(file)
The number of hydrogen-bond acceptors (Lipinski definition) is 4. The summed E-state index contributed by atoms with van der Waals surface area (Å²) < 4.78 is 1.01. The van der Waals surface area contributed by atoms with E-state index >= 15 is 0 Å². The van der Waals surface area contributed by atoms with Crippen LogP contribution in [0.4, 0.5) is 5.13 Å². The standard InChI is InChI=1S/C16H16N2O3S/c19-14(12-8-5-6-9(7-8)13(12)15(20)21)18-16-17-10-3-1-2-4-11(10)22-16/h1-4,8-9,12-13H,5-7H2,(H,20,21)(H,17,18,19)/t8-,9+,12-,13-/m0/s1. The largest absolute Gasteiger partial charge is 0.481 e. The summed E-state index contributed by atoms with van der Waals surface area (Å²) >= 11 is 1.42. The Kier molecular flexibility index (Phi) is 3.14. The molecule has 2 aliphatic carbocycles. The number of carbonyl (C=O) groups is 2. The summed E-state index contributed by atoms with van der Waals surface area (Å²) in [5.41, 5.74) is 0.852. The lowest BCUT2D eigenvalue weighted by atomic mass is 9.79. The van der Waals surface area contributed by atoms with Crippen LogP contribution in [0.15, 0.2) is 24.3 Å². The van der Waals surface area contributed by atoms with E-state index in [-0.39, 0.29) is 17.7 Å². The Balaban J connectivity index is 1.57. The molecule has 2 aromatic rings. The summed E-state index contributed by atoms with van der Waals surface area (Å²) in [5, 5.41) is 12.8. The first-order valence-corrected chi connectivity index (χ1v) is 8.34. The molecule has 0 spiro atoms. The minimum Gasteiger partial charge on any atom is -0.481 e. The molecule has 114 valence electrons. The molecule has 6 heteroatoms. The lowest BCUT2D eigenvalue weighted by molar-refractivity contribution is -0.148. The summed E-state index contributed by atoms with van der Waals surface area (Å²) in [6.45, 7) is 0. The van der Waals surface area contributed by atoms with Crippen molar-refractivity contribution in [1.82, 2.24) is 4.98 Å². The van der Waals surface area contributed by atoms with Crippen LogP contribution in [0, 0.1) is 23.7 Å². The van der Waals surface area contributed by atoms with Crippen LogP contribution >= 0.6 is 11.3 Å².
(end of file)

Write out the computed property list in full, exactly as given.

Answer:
The number of hydrogen-bond acceptors (Lipinski definition) is 4. The summed E-state index contributed by atoms with van der Waals surface area (Å²) < 4.78 is 1.01. The van der Waals surface area contributed by atoms with E-state index >= 15 is 0 Å². The van der Waals surface area contributed by atoms with Crippen LogP contribution in [0.4, 0.5) is 5.13 Å². The standard InChI is InChI=1S/C16H16N2O3S/c19-14(12-8-5-6-9(7-8)13(12)15(20)21)18-16-17-10-3-1-2-4-11(10)22-16/h1-4,8-9,12-13H,5-7H2,(H,20,21)(H,17,18,19)/t8-,9+,12-,13-/m0/s1. The largest absolute Gasteiger partial charge is 0.481 e. The summed E-state index contributed by atoms with van der Waals surface area (Å²) >= 11 is 1.42. The Kier molecular flexibility index (Phi) is 3.14. The molecule has 2 aliphatic carbocycles. The number of carbonyl (C=O) groups is 2. The summed E-state index contributed by atoms with van der Waals surface area (Å²) in [5.41, 5.74) is 0.852. The lowest BCUT2D eigenvalue weighted by atomic mass is 9.79. The van der Waals surface area contributed by atoms with Crippen LogP contribution in [0.15, 0.2) is 24.3 Å². The van der Waals surface area contributed by atoms with E-state index in [-0.39, 0.29) is 17.7 Å². The Balaban J connectivity index is 1.57. The molecule has 2 aromatic rings. The summed E-state index contributed by atoms with van der Waals surface area (Å²) in [5, 5.41) is 12.8. The first-order valence-corrected chi connectivity index (χ1v) is 8.34. The molecule has 0 spiro atoms. The minimum Gasteiger partial charge on any atom is -0.481 e. The molecule has 114 valence electrons. The molecule has 6 heteroatoms. The lowest BCUT2D eigenvalue weighted by molar-refractivity contribution is -0.148. The summed E-state index contributed by atoms with van der Waals surface area (Å²) in [6.45, 7) is 0. The van der Waals surface area contributed by atoms with Crippen molar-refractivity contribution in [1.82, 2.24) is 4.98 Å². The van der Waals surface area contributed by atoms with Crippen LogP contribution in [0, 0.1) is 23.7 Å². The van der Waals surface area contributed by atoms with Crippen LogP contribution >= 0.6 is 11.3 Å².